Burly private investigator who took on the British justice system and counted the Kray twins and Lord Lucan among his clients.
George Devlin was often mistaken for a lawyer. He never qualified, but his mastery of legal detail was impeccable. As a private investigator he commanded large fees, often from divorcing aristocrats. In the days when evidence of adultery was needed to prove a divorce, Devlin and his associates collected that evidence. Working from offices in Baker Street, where he traded on the Sherlock Holmes connection, he drove a succession of smart cars.
Having grown up in the East End, Devlin came to the assistance of the Kray twins in 1965 when the pair were accused of demanding money with menaces. “He would cost as much as a top barrister, but Manny [Fryde, their legal adviser] guessed correctly that in a case like this he could be worth every penny,” wrote John Pearson in Notorious, an examination of the twins’ legacy.
J Paul Getty’s lawyers turned to Devlin when the industrialist’s grandson was kidnapped in 1973 and the following year he acted for Lord Lucan in divorce proceedings against his wife before Sandra Rivett, the family nanny, was murdered and Lucan disappeared.
Devlin also became involved in fraud cases. When the merchant banker Roger Seelig was charged in the 1980s Guinness case involving share-price manipulation, Devlin acted as his “McKenzie friend”, someone who accompanies litigants-in-person during court cases. They met each day at 8am to rehearse the questions that Seelig was to ask in cross-examination. When proceedings adjourned they worked until late at night on the following day’s scripts. By February 1992 Seelig’s health had collapsed and the trial was abandoned.
That was not the end of Devlin’s involvement in the Guinness saga. Billing himself as a “human rights consultant” he helped Ernest Saunders, another defendant, take his appeal to the European Court of Human Rights, which ruled that Saunders had been deprived of a fair trial by being forced to provide potentially self-incriminating evidence. A solicitor involved in the case said of Devlin: “He is the sort of person to whom you can give an in-depth problem and he will do it very well.”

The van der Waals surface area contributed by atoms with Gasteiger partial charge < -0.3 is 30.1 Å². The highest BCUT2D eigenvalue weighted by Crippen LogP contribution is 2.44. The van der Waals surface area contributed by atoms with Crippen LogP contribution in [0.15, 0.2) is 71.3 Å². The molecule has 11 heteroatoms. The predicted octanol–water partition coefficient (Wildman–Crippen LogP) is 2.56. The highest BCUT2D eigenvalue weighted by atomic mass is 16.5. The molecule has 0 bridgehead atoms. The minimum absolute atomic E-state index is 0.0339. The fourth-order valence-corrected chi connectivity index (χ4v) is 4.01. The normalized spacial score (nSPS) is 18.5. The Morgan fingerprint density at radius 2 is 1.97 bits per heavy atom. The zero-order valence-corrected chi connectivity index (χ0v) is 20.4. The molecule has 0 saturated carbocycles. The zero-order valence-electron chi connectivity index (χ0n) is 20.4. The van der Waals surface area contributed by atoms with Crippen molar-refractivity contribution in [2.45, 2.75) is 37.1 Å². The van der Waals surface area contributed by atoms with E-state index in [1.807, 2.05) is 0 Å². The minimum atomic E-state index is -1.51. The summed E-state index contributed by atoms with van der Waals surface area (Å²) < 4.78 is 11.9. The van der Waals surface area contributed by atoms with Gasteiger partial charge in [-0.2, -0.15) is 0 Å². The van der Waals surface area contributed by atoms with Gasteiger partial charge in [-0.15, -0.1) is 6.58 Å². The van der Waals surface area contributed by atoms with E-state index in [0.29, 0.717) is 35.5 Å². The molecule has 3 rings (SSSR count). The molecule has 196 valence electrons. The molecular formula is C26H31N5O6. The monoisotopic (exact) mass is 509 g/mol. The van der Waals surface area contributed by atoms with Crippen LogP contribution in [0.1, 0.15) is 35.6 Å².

George Devlin was born in Belfast in 1941, the second son of Harry, a joiner in the Harland & Wolff shipyard, and Jean, a seamstress. His mother went into labour during the Belfast Blitz and had to leave her shelter, but was unable to reach the hospital in time and knocked on the door of a stranger who allowed her in to give birth.
His parents divorced at the end of the war and mother and two sons moved to London, where Jean married Bill Coote, a maintenance man at Lloyds Bank. Young George was educated at Upton House secondary school in Hackney, but left at 15 with no qualifications. “I was not terribly academic,” he said. “I was a late developer.”
While on a family visit to Belfast at age 16 he met Sheila McMaster, who was six years his senior, and brought her to London where they were married. Their first child, Paul, was born a year later and is now retired. For the rest of his life Devlin always had a child aged 19 or under.
By this time he was a solicitor’s clerk in a City law firm. He was fascinated by the private investigators they employed, especially their large invoices. At the age of 20 he started a private investigation business from his basement flat in Hackney. He took elocution lessons to attract high-value clients. “People assumed he had been to public school,” said Paul.